"So he's giving up carousing at the Wrangler," Alexis said, "It will be much quieter there with him not showing up so much. Fewer women pulling each other's hair over him and no need to keep stocking new pool cues that get broken over people's heads."
"I haven't noticed."
"You wouldn't," she pointed out, "You never go to the Wrangler anymore but I think Scarlett's read the writing on the wall and has given up on Matt."
"She should have figured it out a long time ago," C.J. said, "but then the girl was never that smart."
"So what about you," Alexis prodded, "Why are you staying away from there these days?"
"I couldn't even get a guy to dance with me when I did go," C.J. said, "I don't know what the problem is with them but even when I ask, they beg off."
"Maybe someone is scaring them off," Alexis guessed.
C.J. rolled her eyes at her friend.
"Thanks a lot."
Alexis shook her head.
"I don't mean you," she said, "Maybe someone else?"
C.J. furrowed her brow, considering that piece of information.
"I don't know who would do something like that," she said.
"Probably someone like Delia or Scarlett," she said, "Matt hasn't been returning their calls it sounds like and neither is too happy and they might be blaming you instead of admitting to themselves they can't hold onto him."
"Oh that's just typical Houston," C.J. said, "He's never interested in a woman for longer than a week. Two if they are lucky."
"You know those two since we were all in elementary together," she said, "They want to rope themselves a rich guy like Matt or his cousin so they'll be set for life when they should be saving their money to get the hell out of here."
"He's not that stupid," she said, "and he's nowhere near that committed to one woman. Not even one woman at a time."
"He really is something to look at though, to look at not touch," she said, "Not that I'm considering it. Jeff's got his faults and all but he's a guy I can understand and Matt…"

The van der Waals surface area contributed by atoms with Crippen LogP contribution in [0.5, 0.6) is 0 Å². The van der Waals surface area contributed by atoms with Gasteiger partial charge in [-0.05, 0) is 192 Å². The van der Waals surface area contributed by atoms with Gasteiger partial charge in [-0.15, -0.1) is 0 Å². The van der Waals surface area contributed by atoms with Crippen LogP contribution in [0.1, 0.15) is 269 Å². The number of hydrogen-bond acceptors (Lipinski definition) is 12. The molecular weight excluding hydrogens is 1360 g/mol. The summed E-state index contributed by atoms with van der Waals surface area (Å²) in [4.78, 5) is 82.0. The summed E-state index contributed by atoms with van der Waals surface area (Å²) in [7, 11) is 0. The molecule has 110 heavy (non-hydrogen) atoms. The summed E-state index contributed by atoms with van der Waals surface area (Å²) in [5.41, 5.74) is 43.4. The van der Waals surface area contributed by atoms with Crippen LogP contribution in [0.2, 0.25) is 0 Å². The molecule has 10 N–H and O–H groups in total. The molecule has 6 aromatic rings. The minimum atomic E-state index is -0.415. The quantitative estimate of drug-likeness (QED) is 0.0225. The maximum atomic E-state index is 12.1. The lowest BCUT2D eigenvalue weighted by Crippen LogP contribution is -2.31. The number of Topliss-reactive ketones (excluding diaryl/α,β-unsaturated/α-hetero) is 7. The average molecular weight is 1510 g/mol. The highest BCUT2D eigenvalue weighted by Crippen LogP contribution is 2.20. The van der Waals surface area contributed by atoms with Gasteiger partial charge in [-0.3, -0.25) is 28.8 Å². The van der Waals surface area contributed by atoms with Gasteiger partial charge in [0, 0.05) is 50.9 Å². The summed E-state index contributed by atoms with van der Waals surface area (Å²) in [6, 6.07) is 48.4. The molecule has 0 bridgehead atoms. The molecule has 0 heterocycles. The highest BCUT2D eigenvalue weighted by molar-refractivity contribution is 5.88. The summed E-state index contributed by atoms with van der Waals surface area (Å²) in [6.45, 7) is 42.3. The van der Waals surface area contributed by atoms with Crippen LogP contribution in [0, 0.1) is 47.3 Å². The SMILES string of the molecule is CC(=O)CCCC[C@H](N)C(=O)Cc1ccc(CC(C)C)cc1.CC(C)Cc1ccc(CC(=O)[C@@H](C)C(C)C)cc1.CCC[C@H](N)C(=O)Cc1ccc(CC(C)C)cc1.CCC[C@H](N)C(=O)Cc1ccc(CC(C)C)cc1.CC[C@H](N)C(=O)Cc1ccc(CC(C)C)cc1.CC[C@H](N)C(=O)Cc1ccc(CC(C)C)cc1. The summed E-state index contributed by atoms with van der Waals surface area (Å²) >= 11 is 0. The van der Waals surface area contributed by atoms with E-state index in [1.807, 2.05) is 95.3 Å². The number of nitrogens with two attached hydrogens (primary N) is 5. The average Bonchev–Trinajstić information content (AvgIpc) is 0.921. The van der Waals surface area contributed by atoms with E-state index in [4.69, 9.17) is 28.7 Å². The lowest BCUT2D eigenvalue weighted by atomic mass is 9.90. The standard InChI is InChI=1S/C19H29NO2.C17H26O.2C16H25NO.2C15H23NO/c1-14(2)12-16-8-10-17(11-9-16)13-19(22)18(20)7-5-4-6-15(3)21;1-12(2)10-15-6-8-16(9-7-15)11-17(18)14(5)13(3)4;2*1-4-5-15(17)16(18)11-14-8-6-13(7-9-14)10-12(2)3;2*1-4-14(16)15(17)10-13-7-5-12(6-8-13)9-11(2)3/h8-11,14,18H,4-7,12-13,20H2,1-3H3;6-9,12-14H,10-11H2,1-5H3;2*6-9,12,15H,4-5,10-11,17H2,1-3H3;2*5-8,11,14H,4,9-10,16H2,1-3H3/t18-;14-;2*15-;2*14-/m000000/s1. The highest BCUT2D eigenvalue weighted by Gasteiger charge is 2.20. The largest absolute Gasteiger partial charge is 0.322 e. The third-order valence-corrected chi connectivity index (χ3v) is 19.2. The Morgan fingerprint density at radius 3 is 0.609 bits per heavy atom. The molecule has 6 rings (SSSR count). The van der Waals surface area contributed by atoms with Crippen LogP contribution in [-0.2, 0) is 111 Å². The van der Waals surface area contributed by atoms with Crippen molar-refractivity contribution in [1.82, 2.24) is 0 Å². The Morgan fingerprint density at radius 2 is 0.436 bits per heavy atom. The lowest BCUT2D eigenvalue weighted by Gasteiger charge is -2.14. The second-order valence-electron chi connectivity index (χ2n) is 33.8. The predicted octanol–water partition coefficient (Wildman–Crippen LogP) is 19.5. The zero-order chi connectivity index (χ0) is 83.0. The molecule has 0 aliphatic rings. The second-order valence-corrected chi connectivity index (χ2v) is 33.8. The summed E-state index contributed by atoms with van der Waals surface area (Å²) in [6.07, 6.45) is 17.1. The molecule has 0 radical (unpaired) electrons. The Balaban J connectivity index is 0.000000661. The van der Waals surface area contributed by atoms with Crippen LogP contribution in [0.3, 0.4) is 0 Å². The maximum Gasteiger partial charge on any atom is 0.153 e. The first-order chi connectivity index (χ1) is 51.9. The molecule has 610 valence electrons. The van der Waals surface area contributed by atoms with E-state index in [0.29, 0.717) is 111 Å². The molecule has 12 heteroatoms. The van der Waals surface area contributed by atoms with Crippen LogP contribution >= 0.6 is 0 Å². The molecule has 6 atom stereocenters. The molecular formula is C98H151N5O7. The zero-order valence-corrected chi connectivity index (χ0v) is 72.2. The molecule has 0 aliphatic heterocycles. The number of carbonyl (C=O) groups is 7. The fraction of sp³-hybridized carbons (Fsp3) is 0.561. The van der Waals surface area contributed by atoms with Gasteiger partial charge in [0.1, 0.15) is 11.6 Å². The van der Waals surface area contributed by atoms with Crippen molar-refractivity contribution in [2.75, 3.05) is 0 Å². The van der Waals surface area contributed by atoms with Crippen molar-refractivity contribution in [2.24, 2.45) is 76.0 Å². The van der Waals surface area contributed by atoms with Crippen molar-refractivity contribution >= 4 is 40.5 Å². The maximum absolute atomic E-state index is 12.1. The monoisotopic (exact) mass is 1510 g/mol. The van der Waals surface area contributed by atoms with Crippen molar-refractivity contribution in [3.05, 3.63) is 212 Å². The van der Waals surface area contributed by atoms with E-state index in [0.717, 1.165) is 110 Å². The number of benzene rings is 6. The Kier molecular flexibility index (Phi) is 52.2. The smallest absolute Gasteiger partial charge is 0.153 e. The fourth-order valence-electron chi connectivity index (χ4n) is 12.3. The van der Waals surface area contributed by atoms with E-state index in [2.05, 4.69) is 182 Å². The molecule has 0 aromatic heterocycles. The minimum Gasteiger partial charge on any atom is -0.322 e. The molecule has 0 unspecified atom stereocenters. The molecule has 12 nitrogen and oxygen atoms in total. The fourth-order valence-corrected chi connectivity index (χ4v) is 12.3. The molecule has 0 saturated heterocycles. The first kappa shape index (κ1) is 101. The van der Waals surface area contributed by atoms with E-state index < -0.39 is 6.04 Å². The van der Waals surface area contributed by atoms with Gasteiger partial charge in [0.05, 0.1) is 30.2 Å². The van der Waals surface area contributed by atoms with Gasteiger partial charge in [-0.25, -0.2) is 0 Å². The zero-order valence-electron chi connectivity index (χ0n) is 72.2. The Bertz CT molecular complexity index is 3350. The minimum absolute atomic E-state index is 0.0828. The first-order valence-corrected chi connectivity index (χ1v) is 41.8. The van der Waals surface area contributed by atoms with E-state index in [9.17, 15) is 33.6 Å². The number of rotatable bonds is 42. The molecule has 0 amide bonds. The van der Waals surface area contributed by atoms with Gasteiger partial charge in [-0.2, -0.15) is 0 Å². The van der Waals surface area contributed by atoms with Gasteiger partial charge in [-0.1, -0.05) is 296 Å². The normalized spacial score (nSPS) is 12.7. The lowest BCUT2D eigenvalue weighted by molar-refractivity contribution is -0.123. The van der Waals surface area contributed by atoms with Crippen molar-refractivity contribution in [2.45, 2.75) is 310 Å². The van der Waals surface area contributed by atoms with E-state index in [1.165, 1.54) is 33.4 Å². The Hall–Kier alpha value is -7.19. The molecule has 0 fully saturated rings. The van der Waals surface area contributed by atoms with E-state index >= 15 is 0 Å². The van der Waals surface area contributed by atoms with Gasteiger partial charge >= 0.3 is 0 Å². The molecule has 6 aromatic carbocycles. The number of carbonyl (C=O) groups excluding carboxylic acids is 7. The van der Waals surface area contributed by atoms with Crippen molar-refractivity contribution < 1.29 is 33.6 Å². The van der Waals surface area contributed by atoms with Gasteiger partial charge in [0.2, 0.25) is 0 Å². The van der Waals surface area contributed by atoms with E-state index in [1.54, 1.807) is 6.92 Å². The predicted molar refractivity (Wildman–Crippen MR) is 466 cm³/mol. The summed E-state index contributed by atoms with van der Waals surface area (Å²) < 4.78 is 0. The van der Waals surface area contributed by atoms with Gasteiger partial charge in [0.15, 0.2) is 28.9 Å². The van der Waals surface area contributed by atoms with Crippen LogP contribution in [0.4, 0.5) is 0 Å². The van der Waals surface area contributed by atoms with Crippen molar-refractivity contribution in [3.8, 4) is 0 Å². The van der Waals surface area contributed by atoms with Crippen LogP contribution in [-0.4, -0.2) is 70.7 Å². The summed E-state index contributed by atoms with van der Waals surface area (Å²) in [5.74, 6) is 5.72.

"Is his own man who lives by his own set of rules," C.J. finished, "which has attracted and frustrated many a woman."
"Exactly but they do still come around."
C.J. sipped her cola again thoughtfully.
"Sometime I have to admit he…," she said, "I know it's crazy to be thinking about him like that. We practically grew up together but today for example at the barn, he just looked so damn great looking and I just wanted to..."
Alexis rolled her eyes.
"I think it's clear what you wanted to do with him," she said, "It's what most every girl in town and many of the older women want to do with him especially since he graduated from college a football hero."
"I don't care about that," she said, "I think he was smart not to take the pro contract when he's got so much else he could do with his life."
"So why don't you and he…"
"That's just it," she said, "Even if we were tempted to take our relationship to a…different level," she said, "I'd just be another in his line of easy lays and that just might kill our friendship and I don't want that…especially since we're both leaving soon and I wouldn't want that between us. "